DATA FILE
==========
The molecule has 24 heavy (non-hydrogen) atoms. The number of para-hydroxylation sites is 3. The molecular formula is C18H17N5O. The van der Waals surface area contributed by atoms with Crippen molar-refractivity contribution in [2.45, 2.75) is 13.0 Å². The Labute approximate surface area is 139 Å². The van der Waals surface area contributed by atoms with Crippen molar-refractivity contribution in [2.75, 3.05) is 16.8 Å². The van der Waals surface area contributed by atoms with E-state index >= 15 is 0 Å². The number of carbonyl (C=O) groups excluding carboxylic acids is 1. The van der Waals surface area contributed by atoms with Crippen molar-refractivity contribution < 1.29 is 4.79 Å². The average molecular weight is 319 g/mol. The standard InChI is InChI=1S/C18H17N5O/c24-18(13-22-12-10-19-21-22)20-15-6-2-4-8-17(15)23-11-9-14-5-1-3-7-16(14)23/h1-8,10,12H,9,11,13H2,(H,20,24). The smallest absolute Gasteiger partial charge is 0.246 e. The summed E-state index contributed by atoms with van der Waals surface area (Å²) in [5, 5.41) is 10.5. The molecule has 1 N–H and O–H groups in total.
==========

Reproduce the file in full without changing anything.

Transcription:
The molecule has 24 heavy (non-hydrogen) atoms. The number of para-hydroxylation sites is 3. The molecular formula is C18H17N5O. The van der Waals surface area contributed by atoms with Crippen molar-refractivity contribution in [2.45, 2.75) is 13.0 Å². The Labute approximate surface area is 139 Å². The van der Waals surface area contributed by atoms with Crippen molar-refractivity contribution in [2.75, 3.05) is 16.8 Å². The van der Waals surface area contributed by atoms with E-state index >= 15 is 0 Å². The number of carbonyl (C=O) groups excluding carboxylic acids is 1. The van der Waals surface area contributed by atoms with Crippen molar-refractivity contribution < 1.29 is 4.79 Å². The average molecular weight is 319 g/mol. The standard InChI is InChI=1S/C18H17N5O/c24-18(13-22-12-10-19-21-22)20-15-6-2-4-8-17(15)23-11-9-14-5-1-3-7-16(14)23/h1-8,10,12H,9,11,13H2,(H,20,24). The smallest absolute Gasteiger partial charge is 0.246 e. The summed E-state index contributed by atoms with van der Waals surface area (Å²) in [5, 5.41) is 10.5. The molecule has 1 N–H and O–H groups in total.